Fischer announced that she is working on new legislation to better enable the Justice Department and USDA to address competition problems and potential beef market manipulation. It is important to increase partnership between key federal agencies on antitrust and agriculture issues to ensure producers are not being harmed by anti-competitive activity.

In response to some of the cattle market talking points, the North American Meat Institute provided additional insight in outlining myths and facts about cattle markets.

In countering the claim that there is no growth in the packing industry, the Meat Institute states that since last year there have been several announcements about building new packing facilities or expanding existing capacity by more than 4%, including new independent, local and regional packers.

“Meat and poultry companies are utilizing capacity to the best of their abilities with COVID protocol constraints still in place and despite significant labor challenges that existed prior to – and have been exacerbated by – COVID.  In fact, Saturday slaughter for the year was 51% above last year and 65% over 2019,” says Sarah Little, Meat Institute vice president of communications. 

Labor is likely to remain a significant factor that affects utilization of production capacity; and is also a factor that will challenge new small and medium sized facilities entering the market, the Meat Institute notes.

“Those calling for government intervention in the market never address labor. Labor is, and is likely to remain, a significant factor that affects utilization of production; and is also a factor that will challenge new small and medium sized facilities entering the market,” Little says. “The Meat Institute will continue to work with livestock producer organizations to ensure proposed changes to the beef markets do not have unintended consequences for producers and consumers.”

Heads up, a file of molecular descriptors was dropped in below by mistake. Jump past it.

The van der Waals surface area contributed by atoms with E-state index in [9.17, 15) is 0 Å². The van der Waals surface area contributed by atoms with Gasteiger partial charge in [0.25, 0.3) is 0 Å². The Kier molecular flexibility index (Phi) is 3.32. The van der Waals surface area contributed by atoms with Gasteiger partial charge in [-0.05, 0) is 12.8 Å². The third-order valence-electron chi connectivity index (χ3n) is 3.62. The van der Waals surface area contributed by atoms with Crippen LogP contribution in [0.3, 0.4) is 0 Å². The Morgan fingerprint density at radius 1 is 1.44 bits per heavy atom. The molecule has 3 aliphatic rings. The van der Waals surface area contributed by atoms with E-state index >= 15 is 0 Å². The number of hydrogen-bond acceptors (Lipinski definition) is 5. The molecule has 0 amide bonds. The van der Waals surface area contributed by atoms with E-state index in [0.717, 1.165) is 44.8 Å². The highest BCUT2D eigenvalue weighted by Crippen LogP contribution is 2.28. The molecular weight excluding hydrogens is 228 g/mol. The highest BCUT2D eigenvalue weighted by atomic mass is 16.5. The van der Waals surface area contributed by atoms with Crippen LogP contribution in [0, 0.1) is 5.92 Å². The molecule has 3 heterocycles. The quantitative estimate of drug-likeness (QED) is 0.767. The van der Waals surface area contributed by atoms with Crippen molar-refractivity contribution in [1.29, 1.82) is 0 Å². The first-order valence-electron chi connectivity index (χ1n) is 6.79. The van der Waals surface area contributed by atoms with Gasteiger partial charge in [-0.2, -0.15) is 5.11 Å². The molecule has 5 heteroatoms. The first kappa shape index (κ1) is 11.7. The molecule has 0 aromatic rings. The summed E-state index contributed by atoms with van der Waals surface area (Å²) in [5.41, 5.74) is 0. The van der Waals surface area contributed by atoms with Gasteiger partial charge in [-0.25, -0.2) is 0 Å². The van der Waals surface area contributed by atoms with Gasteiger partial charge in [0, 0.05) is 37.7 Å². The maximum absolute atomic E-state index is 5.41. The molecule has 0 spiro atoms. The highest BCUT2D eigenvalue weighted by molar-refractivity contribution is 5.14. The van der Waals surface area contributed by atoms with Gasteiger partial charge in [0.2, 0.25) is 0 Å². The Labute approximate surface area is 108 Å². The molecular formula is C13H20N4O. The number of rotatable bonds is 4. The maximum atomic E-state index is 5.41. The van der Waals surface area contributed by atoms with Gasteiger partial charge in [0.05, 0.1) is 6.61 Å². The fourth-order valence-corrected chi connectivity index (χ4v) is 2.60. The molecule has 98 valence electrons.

About the Author(s)

Jacqui Fatka

Policy editor, Farm Futures

Jacqui Fatka grew up on a diversified livestock and grain farm in southwest Iowa and graduated from Iowa State University with a bachelor’s degree in journalism and mass communications, with a minor in agriculture education, in 2003. She’s been writing for agricultural audiences ever since. In college, she interned with Wallaces Farmer and cultivated her love of ag policy during an internship with the Iowa Pork Producers Association, working in Sen. Chuck Grassley’s Capitol Hill press office. In 2003, she started full time for Farm Progress companies’ state and regional publications as the e-content editor, and became Farm Futures’ policy editor in 2004. A few years later, she began covering grain and biofuels markets for the weekly newspaper Feedstuffs. As the current policy editor for Farm Progress, she covers the ongoing developments in ag policy, trade, regulations and court rulings. Fatka also serves as the interim executive secretary-treasurer for the North American Agricultural Journalists. She lives on a small acreage in central Ohio with her husband and three children.